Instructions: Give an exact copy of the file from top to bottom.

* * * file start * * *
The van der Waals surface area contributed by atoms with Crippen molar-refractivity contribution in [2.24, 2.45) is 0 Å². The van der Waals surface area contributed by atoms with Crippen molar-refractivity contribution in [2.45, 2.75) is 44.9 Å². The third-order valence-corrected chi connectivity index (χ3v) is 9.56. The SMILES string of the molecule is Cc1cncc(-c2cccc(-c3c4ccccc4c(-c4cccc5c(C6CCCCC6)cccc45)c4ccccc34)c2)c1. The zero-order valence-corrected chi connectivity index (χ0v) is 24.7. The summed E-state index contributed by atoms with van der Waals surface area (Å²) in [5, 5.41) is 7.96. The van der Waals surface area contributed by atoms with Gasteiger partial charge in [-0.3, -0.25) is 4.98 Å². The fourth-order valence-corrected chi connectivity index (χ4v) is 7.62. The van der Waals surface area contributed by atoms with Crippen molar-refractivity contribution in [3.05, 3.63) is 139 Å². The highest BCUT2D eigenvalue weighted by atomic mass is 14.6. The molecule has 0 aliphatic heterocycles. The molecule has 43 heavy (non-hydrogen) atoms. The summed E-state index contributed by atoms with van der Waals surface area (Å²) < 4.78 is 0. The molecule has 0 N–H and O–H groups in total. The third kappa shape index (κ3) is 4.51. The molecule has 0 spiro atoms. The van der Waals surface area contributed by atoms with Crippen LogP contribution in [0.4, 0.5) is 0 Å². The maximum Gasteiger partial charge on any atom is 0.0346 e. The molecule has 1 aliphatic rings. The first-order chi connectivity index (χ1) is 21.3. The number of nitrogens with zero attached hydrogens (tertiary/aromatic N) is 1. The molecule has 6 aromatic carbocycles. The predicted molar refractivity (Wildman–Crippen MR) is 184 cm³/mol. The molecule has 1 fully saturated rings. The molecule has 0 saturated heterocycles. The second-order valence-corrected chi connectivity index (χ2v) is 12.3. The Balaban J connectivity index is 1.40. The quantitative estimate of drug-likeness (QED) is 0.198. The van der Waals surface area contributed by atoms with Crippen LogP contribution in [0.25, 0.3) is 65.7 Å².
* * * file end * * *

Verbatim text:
The van der Waals surface area contributed by atoms with Crippen molar-refractivity contribution in [2.24, 2.45) is 0 Å². The van der Waals surface area contributed by atoms with Crippen molar-refractivity contribution in [2.45, 2.75) is 44.9 Å². The third-order valence-corrected chi connectivity index (χ3v) is 9.56. The SMILES string of the molecule is Cc1cncc(-c2cccc(-c3c4ccccc4c(-c4cccc5c(C6CCCCC6)cccc45)c4ccccc34)c2)c1. The zero-order valence-corrected chi connectivity index (χ0v) is 24.7. The summed E-state index contributed by atoms with van der Waals surface area (Å²) in [5, 5.41) is 7.96. The van der Waals surface area contributed by atoms with Gasteiger partial charge in [-0.3, -0.25) is 4.98 Å². The fourth-order valence-corrected chi connectivity index (χ4v) is 7.62. The van der Waals surface area contributed by atoms with Crippen molar-refractivity contribution in [3.05, 3.63) is 139 Å². The highest BCUT2D eigenvalue weighted by atomic mass is 14.6. The molecule has 0 aliphatic heterocycles. The molecule has 43 heavy (non-hydrogen) atoms. The summed E-state index contributed by atoms with van der Waals surface area (Å²) < 4.78 is 0. The molecule has 0 N–H and O–H groups in total. The third kappa shape index (κ3) is 4.51. The molecule has 0 spiro atoms. The van der Waals surface area contributed by atoms with Crippen LogP contribution in [0.4, 0.5) is 0 Å². The maximum Gasteiger partial charge on any atom is 0.0346 e. The molecule has 1 aliphatic rings. The first-order chi connectivity index (χ1) is 21.3. The number of nitrogens with zero attached hydrogens (tertiary/aromatic N) is 1. The molecule has 6 aromatic carbocycles. The predicted molar refractivity (Wildman–Crippen MR) is 184 cm³/mol. The molecule has 1 fully saturated rings. The molecule has 0 saturated heterocycles. The second-order valence-corrected chi connectivity index (χ2v) is 12.3. The Balaban J connectivity index is 1.40. The quantitative estimate of drug-likeness (QED) is 0.198. The van der Waals surface area contributed by atoms with Crippen LogP contribution in [0.25, 0.3) is 65.7 Å².